European bioenergy in need of coherent policy framework

“In the wake of COP26, it would be deeply disappointing if the debate in 28 years’ time is more about why we failed than how we succeeded,” writes Colin Ley.

The emergence of the Omicron variant in late November last year, followed by a rapid surge in infections, has raised serious doubts over the speed of Europe’s economic recovery over the next 12-18 months.

Having enjoyed a 5.8% rebound in domestic demand in 2021, the growth forecast for Central Europe this year is a more modest 4.7%, falling to 3.7% in 2023. These are World Bank figures, taken from the organisation’s latest Global Economic Prospects report published in early January. Growth forecasts for Eastern Europe in the near-term are even more severe, projected to fall from 3.1% in 2021 to 1.4% this year before rallying to reach 3.2% in 2023.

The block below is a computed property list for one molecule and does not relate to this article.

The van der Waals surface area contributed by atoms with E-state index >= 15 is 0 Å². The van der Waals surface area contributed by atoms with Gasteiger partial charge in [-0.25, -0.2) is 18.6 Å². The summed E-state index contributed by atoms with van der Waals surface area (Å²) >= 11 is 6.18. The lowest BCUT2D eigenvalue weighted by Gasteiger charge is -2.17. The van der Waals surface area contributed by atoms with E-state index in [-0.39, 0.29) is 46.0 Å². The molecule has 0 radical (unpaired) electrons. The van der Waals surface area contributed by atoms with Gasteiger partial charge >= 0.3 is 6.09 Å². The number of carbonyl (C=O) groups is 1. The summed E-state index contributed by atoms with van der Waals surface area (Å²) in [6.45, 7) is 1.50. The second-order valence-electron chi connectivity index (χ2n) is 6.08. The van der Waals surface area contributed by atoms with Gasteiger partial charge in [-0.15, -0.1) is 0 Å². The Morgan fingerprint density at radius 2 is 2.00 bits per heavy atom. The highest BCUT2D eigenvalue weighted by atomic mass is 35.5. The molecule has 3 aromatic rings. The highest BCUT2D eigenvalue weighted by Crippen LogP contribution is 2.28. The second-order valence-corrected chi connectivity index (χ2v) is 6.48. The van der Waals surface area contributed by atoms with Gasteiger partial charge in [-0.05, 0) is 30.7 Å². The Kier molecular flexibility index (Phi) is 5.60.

Set against this downbeat reading of Europe’s economic potential in general, a more optimistic case could almost certainly be made concerning current growth prospects in relation to European bioenergy, but only if the right policy framework is put in place by politicians and EU officials.

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